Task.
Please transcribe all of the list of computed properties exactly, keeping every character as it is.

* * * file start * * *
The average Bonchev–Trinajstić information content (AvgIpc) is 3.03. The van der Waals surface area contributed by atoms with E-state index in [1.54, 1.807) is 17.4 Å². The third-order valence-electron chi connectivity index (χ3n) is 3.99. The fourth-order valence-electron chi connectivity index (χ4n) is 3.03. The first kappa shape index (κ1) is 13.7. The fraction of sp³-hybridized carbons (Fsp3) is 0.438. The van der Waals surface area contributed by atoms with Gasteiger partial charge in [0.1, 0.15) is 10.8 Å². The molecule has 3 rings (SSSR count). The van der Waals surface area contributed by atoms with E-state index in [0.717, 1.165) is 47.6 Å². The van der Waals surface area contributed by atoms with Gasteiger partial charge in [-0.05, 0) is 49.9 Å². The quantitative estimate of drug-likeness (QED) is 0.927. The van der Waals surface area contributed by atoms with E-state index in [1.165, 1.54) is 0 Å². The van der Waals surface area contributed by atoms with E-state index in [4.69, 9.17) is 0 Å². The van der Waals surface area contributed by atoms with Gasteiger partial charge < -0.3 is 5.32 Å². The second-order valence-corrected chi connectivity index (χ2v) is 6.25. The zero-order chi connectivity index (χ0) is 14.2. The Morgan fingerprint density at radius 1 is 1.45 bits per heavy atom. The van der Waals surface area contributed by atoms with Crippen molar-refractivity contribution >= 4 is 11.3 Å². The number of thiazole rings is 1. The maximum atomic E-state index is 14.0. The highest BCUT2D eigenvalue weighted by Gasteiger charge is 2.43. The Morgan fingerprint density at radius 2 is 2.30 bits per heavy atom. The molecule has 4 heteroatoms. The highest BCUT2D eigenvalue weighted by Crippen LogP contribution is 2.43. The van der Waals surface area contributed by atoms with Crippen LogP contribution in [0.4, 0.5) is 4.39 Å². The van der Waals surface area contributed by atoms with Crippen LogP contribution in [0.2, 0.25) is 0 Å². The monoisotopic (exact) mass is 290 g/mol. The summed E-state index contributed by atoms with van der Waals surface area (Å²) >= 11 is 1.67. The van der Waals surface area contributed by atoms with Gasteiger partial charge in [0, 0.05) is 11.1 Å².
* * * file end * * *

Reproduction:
The average Bonchev–Trinajstić information content (AvgIpc) is 3.03. The van der Waals surface area contributed by atoms with E-state index in [1.54, 1.807) is 17.4 Å². The third-order valence-electron chi connectivity index (χ3n) is 3.99. The fourth-order valence-electron chi connectivity index (χ4n) is 3.03. The first kappa shape index (κ1) is 13.7. The fraction of sp³-hybridized carbons (Fsp3) is 0.438. The van der Waals surface area contributed by atoms with Gasteiger partial charge in [0.1, 0.15) is 10.8 Å². The molecule has 3 rings (SSSR count). The van der Waals surface area contributed by atoms with E-state index in [0.717, 1.165) is 47.6 Å². The van der Waals surface area contributed by atoms with Gasteiger partial charge in [-0.05, 0) is 49.9 Å². The quantitative estimate of drug-likeness (QED) is 0.927. The van der Waals surface area contributed by atoms with E-state index in [1.165, 1.54) is 0 Å². The van der Waals surface area contributed by atoms with E-state index in [4.69, 9.17) is 0 Å². The van der Waals surface area contributed by atoms with Gasteiger partial charge < -0.3 is 5.32 Å². The second-order valence-corrected chi connectivity index (χ2v) is 6.25. The zero-order chi connectivity index (χ0) is 14.2. The Morgan fingerprint density at radius 1 is 1.45 bits per heavy atom. The van der Waals surface area contributed by atoms with Crippen molar-refractivity contribution >= 4 is 11.3 Å². The number of thiazole rings is 1. The maximum atomic E-state index is 14.0. The highest BCUT2D eigenvalue weighted by Gasteiger charge is 2.43. The Morgan fingerprint density at radius 2 is 2.30 bits per heavy atom. The molecule has 4 heteroatoms. The highest BCUT2D eigenvalue weighted by Crippen LogP contribution is 2.43. The van der Waals surface area contributed by atoms with Crippen LogP contribution in [0.4, 0.5) is 4.39 Å². The van der Waals surface area contributed by atoms with Crippen LogP contribution in [0.2, 0.25) is 0 Å². The monoisotopic (exact) mass is 290 g/mol. The summed E-state index contributed by atoms with van der Waals surface area (Å²) >= 11 is 1.67. The van der Waals surface area contributed by atoms with Gasteiger partial charge in [0, 0.05) is 11.1 Å².